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Takeaway #116: 2.0 Collaboration and the triple-double

***You dribbling around just being a ball hog

I got my kicks out my locker

If I ain’t got the shot then I dish to my partner***

Cool Kids     One, Two

Takeaway 116 BPM salutes 2.0-collaboration and wikinomics.  Crowdsourcing and teamwork add tremendous value.  It’s a team sport.  Make your mates look good.  That’s how you look good.  Vidal Sasson’s classic tag line (you don’t look good, I don’t look good).  Get an assist today, and make that triple-double stick.

About codemizell

The Beats Per Management collective (“The BPM”) is curator for C.O.D.E Mizell and supports the repurposing of hip hop content for professional success. BPM consists of former Hip Hop junkies now living in the corporate world. BPM members carried milk crates of 12” records when “bpm” used to mean beats-per-minute for mixing music, now BPM members focus on Excel spreadsheets, legal briefs, power points, whiteboard-scribbling and business plans. BPM cannot shake the instant recall of Hip Hop lyrics. The good news is that BPM realized that these lyrics had application to its daily management concerns. BPM does not claim to have captured the true artist intent in its lyrical analysis, BPM seeks only to celebrate the role that hype-lyrics can play in the daily grind to get business done in the corporate world. This is not a glorification of urban pop-culture or a debate on the poetic merits of rap, we leave that to the literary critics and socio-political commentators. If you disagree with BPM send us your spin on the lyrics. We have an open mind, and hope you do. The “BPM Takeaways” dispense reminders for your business day. Hopefully, the next time a referenced-cut is heard on the radio, it will trigger your “Takeaway” and not just flashbacks to the music video. A quote-a-day will make you a better executive. BPM hopes to keep all advice short and to the point – Executive Summary Style. Technically the lyrics are “raps” and the culture of the genre is “hip hop” but lets not get overly technical -- substance not form that controls here. The point is you are putting that untapped knowledge to use. And to think they said that Hip-Hop would get you nowhere…puhhleasse. -Roscoe Waxx for BPM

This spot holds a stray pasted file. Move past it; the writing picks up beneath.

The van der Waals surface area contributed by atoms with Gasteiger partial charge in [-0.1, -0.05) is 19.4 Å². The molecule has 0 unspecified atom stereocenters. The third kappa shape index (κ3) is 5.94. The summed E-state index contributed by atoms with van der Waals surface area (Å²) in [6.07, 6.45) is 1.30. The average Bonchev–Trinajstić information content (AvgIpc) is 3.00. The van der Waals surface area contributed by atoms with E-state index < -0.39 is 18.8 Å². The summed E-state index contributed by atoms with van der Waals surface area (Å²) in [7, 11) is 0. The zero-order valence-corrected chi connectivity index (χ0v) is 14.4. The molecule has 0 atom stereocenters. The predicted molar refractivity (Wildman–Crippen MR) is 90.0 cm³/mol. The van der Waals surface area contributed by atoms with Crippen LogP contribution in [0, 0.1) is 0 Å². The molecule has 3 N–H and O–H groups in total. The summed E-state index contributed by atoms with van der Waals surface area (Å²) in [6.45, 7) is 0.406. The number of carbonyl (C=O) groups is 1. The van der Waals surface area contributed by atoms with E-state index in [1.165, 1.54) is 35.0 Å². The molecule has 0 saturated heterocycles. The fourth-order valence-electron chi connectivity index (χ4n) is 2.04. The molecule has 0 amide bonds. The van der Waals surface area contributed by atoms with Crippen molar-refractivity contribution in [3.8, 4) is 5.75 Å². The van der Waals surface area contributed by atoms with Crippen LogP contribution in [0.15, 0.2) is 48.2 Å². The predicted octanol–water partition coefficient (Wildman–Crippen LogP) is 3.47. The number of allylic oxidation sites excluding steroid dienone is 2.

2 responses to “Takeaway #116: 2.0 Collaboration and the triple-double

  1. So, I’ve been thinking… hiphop is more forceful than jazz and swing or at least can have a greater impact bc its verbal. But I’m not sure about this bc while swing operates according to metronomic efficiency (4/4 time), much of jazz does not: free jazz and fully improvisational jazz come first to mind. The thing with these other jazz forms is that you can’t dance to it, it’s “chaos in sound” in the sense that it does not adhere to regularly timed beats.

    So… I can see the collaborative elements of hiphop coming through the rhyme pattern, the flow of words lets a would-be participant/collaborator know when, where, and how to enter into the word play. It’s like double dutch (it’s a jump rope game B, two ropes 🙂 ) and timing is everything. Swing is that way too.

    So, collaborations in business, it seems would need to be based on flow, timing. Does your business parter know your rhythms? Does s/he know when, where, and how to enter? To offer an assist? To offer an assist w/o you needing to ask for one? Inner time, shared time.

    Educational training won’t tell you that a potential parter or employee will know how to get the timing right. S/he needs to listen carefully and be able act/respond quickly, reflexively. How do you screen for that? I’m imagining an interview where there are word-play games, brainstorming on some random product or idea. Can the candidate get with the flow? For how long? This is what we look for in swing. How long can you sustain the momentum? And how do you handle space/quiet? The tension of each second is intense!

    Ok. Thanks for helping me move these thoughts along.

  2. I have to add a quick rant about why we need more art in schools: Art teaches us to take risks, to think outside the box of preordained established ideas and norms. Art teaches us to get comfortable with uncertainty. Art teaches flow, timing and collaboration (so do sports and we need more of this too). Math can’t teach flow but music (my fav) can teach us how to apply math. Think of the spatial considerations of a QB throwing a pass. It’s all applied math (geometry mostly). Entrepreneurs are artists. Increase art, grow the number of entrepreneurs. All for now. Promise.

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